Climate-conscious consumers can reduce their carbon footprint by implementing load reduction and load shift measures to minimize the emissions caused by their energy consumption. Retail consumers are usually served by utilities who procure energy from various sources while minimizing cost. The emissions impact of reduced energy consumption is through the marginal resource, which is often the most expensive generation source (WattTime 2022).
The marginal emissions intensity of energy generation can be defined as the carbon emissions (lbs. CO(Graff Zivin, Kotchen, and Mansur 2014). Researchers have studied the aggregate impact of repeated load shift measures using marginal emissions intensity data (Carmichael et al. 2021), and found that load flexibility can help reduce emissions significantly.produced per unit of energy generated (measured in MWh). It varies significantly across time of day and year, which then affects the emissions impact of reduced energy consumption
However, load shift/shed measures are expensive—they cause discomfort to building occupants, and require either manual intervention or investment in automated equipment. For loads which can not be shifted or shed repeatedly, we need to prioritize interventions which can achieve the highest emissions reduction by understanding the time-varying nature of marginal emissions intensity. Our research question is: do a few time periods in the year have an outsize potential to reduce emissions?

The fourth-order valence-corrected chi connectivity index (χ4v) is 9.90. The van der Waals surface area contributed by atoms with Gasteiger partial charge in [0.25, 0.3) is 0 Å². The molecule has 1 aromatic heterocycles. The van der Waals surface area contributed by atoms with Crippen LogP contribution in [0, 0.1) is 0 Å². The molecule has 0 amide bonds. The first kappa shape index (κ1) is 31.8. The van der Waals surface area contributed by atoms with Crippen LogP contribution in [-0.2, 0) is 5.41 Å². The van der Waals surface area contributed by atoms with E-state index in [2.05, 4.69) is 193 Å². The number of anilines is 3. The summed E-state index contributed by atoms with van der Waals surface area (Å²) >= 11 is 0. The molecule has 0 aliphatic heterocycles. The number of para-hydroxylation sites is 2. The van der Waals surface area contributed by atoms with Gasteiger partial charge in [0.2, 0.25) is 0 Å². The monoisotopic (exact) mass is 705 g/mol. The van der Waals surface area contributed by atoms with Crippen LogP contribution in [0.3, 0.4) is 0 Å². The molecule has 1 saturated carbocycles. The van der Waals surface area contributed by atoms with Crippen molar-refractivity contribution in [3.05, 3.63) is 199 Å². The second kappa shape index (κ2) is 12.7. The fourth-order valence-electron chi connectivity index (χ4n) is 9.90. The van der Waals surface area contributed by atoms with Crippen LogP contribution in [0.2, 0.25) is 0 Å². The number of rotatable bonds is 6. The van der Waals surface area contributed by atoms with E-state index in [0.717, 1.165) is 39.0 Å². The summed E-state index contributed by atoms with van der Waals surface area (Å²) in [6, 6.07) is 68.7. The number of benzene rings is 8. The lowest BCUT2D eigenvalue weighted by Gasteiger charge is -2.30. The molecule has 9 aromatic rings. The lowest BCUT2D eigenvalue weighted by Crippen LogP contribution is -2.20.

We use data on the emissions intensity of electricity consumption from WattTime (WattTime 2023), and data on electricity consumption of residential consumers using simulated end-use load profiles from a study by NREL (Frick et al. 2019). We validate the robustness of our findings with marginal emissions data from the PJM market operator region (PJM 2023).
Marginal Emissions Intensity
Marginal emissions intensity is characterized by the Marginal Operating Emissions Rate (MOER), and is measured in lbs. of CO(WattTime 2023) to access historical MOER for the Northern Californian grid for 2018–2021, reported at 5-minute intervals and calculated using empirical modeling of the power system. WattTime uses a combination of models including heat rate models and grid operator dispatch models which aim to identify the marginal resource and then use its emissions intensity (WattTime 2022). MOER values typically range between 800–1200 lbs. CO per MWh.emitted per MWh of energy generated. We use the WattTime API
The MOER exhibits spikes, and shifting and shedding load around these times can be particularly effective for reducing emissions. A quantity of interest for us is the MOER differential, i.e., the maximum MOER decrease possible withinhour of the time period under consideration, which can be interpreted as the emissions reduction possible if one unit of energy consumption can be shifted to any time up to one hour before or after the time period under consideration.